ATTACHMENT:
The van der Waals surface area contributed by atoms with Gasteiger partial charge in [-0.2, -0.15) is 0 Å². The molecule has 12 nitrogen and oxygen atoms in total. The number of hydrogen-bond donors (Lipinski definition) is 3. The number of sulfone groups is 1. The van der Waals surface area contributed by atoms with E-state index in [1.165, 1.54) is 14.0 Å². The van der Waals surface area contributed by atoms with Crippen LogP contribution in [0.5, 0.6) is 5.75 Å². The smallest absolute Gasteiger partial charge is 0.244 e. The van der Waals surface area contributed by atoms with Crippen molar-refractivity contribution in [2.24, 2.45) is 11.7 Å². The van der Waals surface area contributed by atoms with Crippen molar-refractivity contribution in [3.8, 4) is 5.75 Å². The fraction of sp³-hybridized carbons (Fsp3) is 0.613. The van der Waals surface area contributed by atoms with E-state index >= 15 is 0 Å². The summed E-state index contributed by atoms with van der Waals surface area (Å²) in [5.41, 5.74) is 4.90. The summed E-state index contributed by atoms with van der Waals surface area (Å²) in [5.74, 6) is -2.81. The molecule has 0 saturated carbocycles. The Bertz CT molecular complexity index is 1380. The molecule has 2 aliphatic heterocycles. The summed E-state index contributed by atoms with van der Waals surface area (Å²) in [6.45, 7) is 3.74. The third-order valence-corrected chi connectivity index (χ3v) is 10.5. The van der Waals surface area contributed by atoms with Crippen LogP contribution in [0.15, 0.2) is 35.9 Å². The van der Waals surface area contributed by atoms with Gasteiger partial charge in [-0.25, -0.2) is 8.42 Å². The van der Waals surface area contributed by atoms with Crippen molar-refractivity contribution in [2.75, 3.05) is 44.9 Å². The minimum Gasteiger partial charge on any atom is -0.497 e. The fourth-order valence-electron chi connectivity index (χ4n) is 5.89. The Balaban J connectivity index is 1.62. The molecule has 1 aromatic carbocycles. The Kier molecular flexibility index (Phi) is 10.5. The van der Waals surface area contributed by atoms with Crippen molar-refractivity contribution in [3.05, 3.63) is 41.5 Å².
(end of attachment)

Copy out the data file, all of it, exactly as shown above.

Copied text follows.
The van der Waals surface area contributed by atoms with Gasteiger partial charge in [-0.2, -0.15) is 0 Å². The molecule has 12 nitrogen and oxygen atoms in total. The number of hydrogen-bond donors (Lipinski definition) is 3. The number of sulfone groups is 1. The van der Waals surface area contributed by atoms with E-state index in [1.165, 1.54) is 14.0 Å². The van der Waals surface area contributed by atoms with Crippen LogP contribution in [0.5, 0.6) is 5.75 Å². The smallest absolute Gasteiger partial charge is 0.244 e. The van der Waals surface area contributed by atoms with Crippen molar-refractivity contribution in [2.24, 2.45) is 11.7 Å². The van der Waals surface area contributed by atoms with Crippen molar-refractivity contribution in [3.8, 4) is 5.75 Å². The fraction of sp³-hybridized carbons (Fsp3) is 0.613. The van der Waals surface area contributed by atoms with E-state index >= 15 is 0 Å². The summed E-state index contributed by atoms with van der Waals surface area (Å²) in [5.41, 5.74) is 4.90. The summed E-state index contributed by atoms with van der Waals surface area (Å²) in [5.74, 6) is -2.81. The molecule has 0 saturated carbocycles. The Bertz CT molecular complexity index is 1380. The molecule has 2 aliphatic heterocycles. The summed E-state index contributed by atoms with van der Waals surface area (Å²) in [6.45, 7) is 3.74. The third-order valence-corrected chi connectivity index (χ3v) is 10.5. The van der Waals surface area contributed by atoms with Crippen LogP contribution in [0.15, 0.2) is 35.9 Å². The van der Waals surface area contributed by atoms with Gasteiger partial charge in [-0.25, -0.2) is 8.42 Å². The van der Waals surface area contributed by atoms with Crippen molar-refractivity contribution in [2.75, 3.05) is 44.9 Å². The minimum Gasteiger partial charge on any atom is -0.497 e. The fourth-order valence-electron chi connectivity index (χ4n) is 5.89. The Balaban J connectivity index is 1.62. The molecule has 1 aromatic carbocycles. The Kier molecular flexibility index (Phi) is 10.5. The van der Waals surface area contributed by atoms with Crippen molar-refractivity contribution in [3.05, 3.63) is 41.5 Å².